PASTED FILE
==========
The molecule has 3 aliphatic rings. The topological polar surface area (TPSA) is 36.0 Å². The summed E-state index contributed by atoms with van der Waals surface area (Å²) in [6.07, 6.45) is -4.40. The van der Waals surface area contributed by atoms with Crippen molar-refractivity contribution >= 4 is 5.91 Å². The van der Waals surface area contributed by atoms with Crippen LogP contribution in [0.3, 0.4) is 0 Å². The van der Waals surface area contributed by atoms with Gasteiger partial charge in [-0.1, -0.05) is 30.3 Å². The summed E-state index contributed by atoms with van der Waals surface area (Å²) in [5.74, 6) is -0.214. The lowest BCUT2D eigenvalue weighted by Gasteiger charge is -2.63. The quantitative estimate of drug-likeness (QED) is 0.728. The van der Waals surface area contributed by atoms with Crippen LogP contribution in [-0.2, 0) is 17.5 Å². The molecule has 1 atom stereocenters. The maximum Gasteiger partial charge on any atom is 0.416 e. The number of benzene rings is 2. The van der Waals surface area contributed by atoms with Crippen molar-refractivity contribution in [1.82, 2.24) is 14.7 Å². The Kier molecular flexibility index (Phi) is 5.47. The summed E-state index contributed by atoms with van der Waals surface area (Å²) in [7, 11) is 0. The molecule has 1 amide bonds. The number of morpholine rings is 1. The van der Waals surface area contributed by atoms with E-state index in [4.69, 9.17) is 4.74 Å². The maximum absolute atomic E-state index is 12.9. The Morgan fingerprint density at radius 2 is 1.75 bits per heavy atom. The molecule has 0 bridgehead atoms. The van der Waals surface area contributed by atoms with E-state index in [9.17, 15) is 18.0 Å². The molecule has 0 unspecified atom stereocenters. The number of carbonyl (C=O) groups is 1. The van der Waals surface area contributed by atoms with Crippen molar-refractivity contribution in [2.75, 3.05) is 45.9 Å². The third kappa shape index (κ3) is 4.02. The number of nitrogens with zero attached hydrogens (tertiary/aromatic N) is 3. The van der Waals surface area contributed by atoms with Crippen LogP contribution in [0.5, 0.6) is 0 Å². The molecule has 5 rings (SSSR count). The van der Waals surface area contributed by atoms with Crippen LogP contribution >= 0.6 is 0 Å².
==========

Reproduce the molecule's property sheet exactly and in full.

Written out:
The molecule has 3 aliphatic rings. The topological polar surface area (TPSA) is 36.0 Å². The summed E-state index contributed by atoms with van der Waals surface area (Å²) in [6.07, 6.45) is -4.40. The van der Waals surface area contributed by atoms with Crippen molar-refractivity contribution >= 4 is 5.91 Å². The van der Waals surface area contributed by atoms with Crippen LogP contribution in [0.3, 0.4) is 0 Å². The van der Waals surface area contributed by atoms with Gasteiger partial charge in [-0.1, -0.05) is 30.3 Å². The summed E-state index contributed by atoms with van der Waals surface area (Å²) in [5.74, 6) is -0.214. The lowest BCUT2D eigenvalue weighted by Gasteiger charge is -2.63. The quantitative estimate of drug-likeness (QED) is 0.728. The van der Waals surface area contributed by atoms with Crippen LogP contribution in [-0.2, 0) is 17.5 Å². The molecule has 1 atom stereocenters. The maximum Gasteiger partial charge on any atom is 0.416 e. The number of benzene rings is 2. The van der Waals surface area contributed by atoms with Crippen molar-refractivity contribution in [1.82, 2.24) is 14.7 Å². The Kier molecular flexibility index (Phi) is 5.47. The summed E-state index contributed by atoms with van der Waals surface area (Å²) in [7, 11) is 0. The molecule has 1 amide bonds. The number of morpholine rings is 1. The van der Waals surface area contributed by atoms with E-state index in [4.69, 9.17) is 4.74 Å². The maximum absolute atomic E-state index is 12.9. The Morgan fingerprint density at radius 2 is 1.75 bits per heavy atom. The molecule has 0 bridgehead atoms. The van der Waals surface area contributed by atoms with E-state index in [9.17, 15) is 18.0 Å². The molecule has 0 unspecified atom stereocenters. The number of carbonyl (C=O) groups is 1. The van der Waals surface area contributed by atoms with Crippen molar-refractivity contribution in [2.75, 3.05) is 45.9 Å². The third kappa shape index (κ3) is 4.02. The number of nitrogens with zero attached hydrogens (tertiary/aromatic N) is 3. The van der Waals surface area contributed by atoms with Crippen LogP contribution in [0.5, 0.6) is 0 Å². The molecule has 5 rings (SSSR count). The van der Waals surface area contributed by atoms with Crippen LogP contribution >= 0.6 is 0 Å².